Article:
• How to compare and critique different methods for measuring personal networks.
  • How to develop a research design for testing personal network effects.
  • How to collect personal network data.
  • How to visualize personal network data.
  • How to analyze personal network data with R.
  • How to model contact diaries.

More information:

Prior reading:

Participants are kindly requested to read the following book before attending the course. This book will be used as reference text during the lectures.

And this text: Vacca, R. (2018). Multilevel models for personal networks: Methods and applications. Statistica Applicata – Italian Journal of Applied Statistics, 30(1), 59–97.

Other recommended readings are:

  • Chua, V., J. Madej, & B. Wellman (2011). Personal Communities: The World According To Me. In J. Scott & P. J. Carrington (Eds), The SAGE Handbook of Social Network Analysis, pp. 101-115.  London: Sage Publications.
  • Bidart, C. & J. Charbonneau (2011). How to Generate Personal Networks: Issues and Tools for a Sociological Perspective. Field Methods, 23 (3), 266-286.
  • Perry, B. L., Pescosolido, B. A., & Borgatti, S. P. (2018). Egocentric Network Analysis: Foundations, Methods, and Models. Cambridge University Press.

Course materials will be available in the local folder “Social Networks”.


Monday, February 6th
Tuesday, February 7th
Wednesday, February 8th
Thursday, February 9th
Friday, February 10th
10:00- 14:00
Welcome and introduction to the course
Introduction to personal network analysis (Miranda Lubbers – José Luis Molina)
Research questions and models for Personal Network Research (Miranda Lubbers)
Name generators and name interpreters: Contents, reliability and validity, characteristics of measured networks (Miranda Lubbers)

Personal network analysis with R: Compositional and structural measures (Raffaele Vacca)
Personal network analysis with R: Multilevel modeling (Raffaele Vacca)
Analysis of egocentrically-sampled network data with Exponential-family Random Graph Models
(Michał Bojanowski)

Dynamic network analysis of contact diaries (Juergen Lerner).
Presentations, discussion and conclusions



Group lunch



Workshop – Data collection and visualization with Egonet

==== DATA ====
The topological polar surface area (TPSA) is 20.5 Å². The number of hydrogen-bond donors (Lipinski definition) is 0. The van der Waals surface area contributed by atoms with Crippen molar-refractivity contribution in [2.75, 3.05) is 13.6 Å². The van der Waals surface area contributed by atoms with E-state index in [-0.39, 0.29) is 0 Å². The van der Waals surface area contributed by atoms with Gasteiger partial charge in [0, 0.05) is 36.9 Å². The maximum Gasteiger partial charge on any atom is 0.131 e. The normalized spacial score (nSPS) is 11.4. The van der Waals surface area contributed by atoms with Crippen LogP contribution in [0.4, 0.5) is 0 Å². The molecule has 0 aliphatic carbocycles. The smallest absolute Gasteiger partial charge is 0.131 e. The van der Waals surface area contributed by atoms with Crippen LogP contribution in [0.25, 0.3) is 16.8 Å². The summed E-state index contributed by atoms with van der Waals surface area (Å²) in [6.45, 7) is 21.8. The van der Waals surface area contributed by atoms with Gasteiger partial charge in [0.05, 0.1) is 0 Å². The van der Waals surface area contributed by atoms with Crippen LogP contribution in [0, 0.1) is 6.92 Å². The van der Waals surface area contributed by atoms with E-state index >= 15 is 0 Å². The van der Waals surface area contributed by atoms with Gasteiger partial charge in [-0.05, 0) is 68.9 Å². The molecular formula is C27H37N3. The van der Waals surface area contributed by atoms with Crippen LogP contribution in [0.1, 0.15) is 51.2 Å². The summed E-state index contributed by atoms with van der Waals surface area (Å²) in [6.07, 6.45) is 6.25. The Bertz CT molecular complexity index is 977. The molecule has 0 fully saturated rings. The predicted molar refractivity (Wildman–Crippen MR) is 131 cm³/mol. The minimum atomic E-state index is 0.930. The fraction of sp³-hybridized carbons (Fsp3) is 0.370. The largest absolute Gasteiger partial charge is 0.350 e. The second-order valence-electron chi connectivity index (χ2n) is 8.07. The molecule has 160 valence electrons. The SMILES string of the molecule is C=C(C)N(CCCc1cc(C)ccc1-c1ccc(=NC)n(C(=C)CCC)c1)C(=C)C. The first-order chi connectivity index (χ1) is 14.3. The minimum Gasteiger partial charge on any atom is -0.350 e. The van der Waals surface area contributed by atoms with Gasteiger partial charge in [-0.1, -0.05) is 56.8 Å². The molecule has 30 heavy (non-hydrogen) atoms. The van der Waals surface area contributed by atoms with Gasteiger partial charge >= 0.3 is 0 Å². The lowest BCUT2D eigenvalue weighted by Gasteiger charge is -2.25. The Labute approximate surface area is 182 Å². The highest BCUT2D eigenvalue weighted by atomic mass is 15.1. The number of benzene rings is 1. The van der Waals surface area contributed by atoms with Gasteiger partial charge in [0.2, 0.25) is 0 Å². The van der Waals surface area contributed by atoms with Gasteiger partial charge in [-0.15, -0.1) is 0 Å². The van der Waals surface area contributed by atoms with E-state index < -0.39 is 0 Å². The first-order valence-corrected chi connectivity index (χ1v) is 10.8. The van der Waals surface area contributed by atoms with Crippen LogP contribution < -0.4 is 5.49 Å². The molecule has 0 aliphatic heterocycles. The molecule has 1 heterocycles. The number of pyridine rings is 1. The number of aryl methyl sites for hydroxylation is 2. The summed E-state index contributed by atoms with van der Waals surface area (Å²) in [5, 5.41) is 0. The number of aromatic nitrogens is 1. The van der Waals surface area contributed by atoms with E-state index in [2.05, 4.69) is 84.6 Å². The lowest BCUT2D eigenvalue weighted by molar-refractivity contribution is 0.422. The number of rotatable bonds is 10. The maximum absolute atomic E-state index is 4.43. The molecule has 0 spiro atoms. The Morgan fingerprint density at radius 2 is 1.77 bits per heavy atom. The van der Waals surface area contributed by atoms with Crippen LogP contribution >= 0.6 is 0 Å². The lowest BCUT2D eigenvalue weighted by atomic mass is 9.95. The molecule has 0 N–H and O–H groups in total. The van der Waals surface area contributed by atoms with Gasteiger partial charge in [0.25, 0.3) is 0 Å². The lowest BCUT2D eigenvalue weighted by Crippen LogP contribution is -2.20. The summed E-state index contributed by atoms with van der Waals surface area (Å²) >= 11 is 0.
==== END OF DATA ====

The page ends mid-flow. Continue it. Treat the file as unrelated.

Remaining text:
(Christopher McCarty)
Personal network analysis with R: Compositional and structural measures (cont.) (Raffaele Vacca)
Touristic visit
Network Canvas workshop (Bernie Hogan)

During the morning sessions, there will be a coffee break of 30 minutes.

Fees: 600€, to be paid to the Postgraduate School by web.  

How to apply: Registration is a three-step process. In you are interested in participating in the summer course, please send your vitae and a brief description of your research questions or interests (max. 1 page) to Once accepted in the course, you can register via an online form (Admission > Online application without NIU). Start filling the form in the field “nationality”. The course number is as follow: Estudi = 2287; Edició = 12. Support for registration is available at Finally you can proceed withe the enrollment process here entering your NIU and password.

Accommodation: Accommodation can be found at the university campus, where you can either book an apartment or a room in the Hotel Campus (contact with Eva Llorente:  jrecepción ad In case you wish to rent an apartment, please contact with Ania.Torrell ad for a special rate filling this form. There are other hotels close to the campus but they are not connected with public transport. We therefore strongly recommend to either book an accommodation on the campus itself, or in Barcelona city or Sabadell (two stops away from the UAB, see for example the student residence of Sabadell